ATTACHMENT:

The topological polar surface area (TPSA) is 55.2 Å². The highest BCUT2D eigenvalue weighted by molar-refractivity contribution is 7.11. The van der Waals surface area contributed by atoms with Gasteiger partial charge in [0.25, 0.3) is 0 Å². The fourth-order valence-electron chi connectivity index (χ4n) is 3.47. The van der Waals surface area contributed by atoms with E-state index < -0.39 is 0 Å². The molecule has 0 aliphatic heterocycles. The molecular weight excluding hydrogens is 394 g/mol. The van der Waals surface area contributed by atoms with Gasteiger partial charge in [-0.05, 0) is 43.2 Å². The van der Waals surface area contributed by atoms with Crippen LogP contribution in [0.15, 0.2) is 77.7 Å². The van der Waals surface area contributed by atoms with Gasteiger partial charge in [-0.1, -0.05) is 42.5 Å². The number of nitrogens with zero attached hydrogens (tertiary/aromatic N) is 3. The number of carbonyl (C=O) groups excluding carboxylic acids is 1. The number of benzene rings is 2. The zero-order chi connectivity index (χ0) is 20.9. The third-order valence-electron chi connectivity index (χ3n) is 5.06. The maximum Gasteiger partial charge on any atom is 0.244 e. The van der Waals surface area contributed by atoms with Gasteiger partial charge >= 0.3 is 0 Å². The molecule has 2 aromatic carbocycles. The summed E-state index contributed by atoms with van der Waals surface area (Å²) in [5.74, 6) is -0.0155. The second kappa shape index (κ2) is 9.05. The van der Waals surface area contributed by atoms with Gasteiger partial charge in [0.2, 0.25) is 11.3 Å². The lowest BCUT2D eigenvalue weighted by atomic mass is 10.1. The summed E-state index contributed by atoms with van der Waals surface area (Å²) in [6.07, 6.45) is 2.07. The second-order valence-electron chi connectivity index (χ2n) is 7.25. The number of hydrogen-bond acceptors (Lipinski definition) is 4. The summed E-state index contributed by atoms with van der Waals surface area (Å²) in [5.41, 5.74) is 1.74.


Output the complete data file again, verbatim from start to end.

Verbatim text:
The topological polar surface area (TPSA) is 55.2 Å². The highest BCUT2D eigenvalue weighted by molar-refractivity contribution is 7.11. The van der Waals surface area contributed by atoms with Gasteiger partial charge in [0.25, 0.3) is 0 Å². The fourth-order valence-electron chi connectivity index (χ4n) is 3.47. The van der Waals surface area contributed by atoms with E-state index < -0.39 is 0 Å². The molecule has 0 aliphatic heterocycles. The molecular weight excluding hydrogens is 394 g/mol. The van der Waals surface area contributed by atoms with Gasteiger partial charge in [-0.05, 0) is 43.2 Å². The van der Waals surface area contributed by atoms with Crippen LogP contribution in [0.15, 0.2) is 77.7 Å². The van der Waals surface area contributed by atoms with Gasteiger partial charge in [-0.1, -0.05) is 42.5 Å². The number of nitrogens with zero attached hydrogens (tertiary/aromatic N) is 3. The number of carbonyl (C=O) groups excluding carboxylic acids is 1. The number of benzene rings is 2. The zero-order chi connectivity index (χ0) is 20.9. The third-order valence-electron chi connectivity index (χ3n) is 5.06. The maximum Gasteiger partial charge on any atom is 0.244 e. The van der Waals surface area contributed by atoms with Gasteiger partial charge >= 0.3 is 0 Å². The molecule has 2 aromatic carbocycles. The summed E-state index contributed by atoms with van der Waals surface area (Å²) in [5.74, 6) is -0.0155. The second kappa shape index (κ2) is 9.05. The van der Waals surface area contributed by atoms with Gasteiger partial charge in [0.2, 0.25) is 11.3 Å². The lowest BCUT2D eigenvalue weighted by atomic mass is 10.1. The summed E-state index contributed by atoms with van der Waals surface area (Å²) in [6.07, 6.45) is 2.07. The second-order valence-electron chi connectivity index (χ2n) is 7.25. The number of hydrogen-bond acceptors (Lipinski definition) is 4. The summed E-state index contributed by atoms with van der Waals surface area (Å²) in [5.41, 5.74) is 1.74.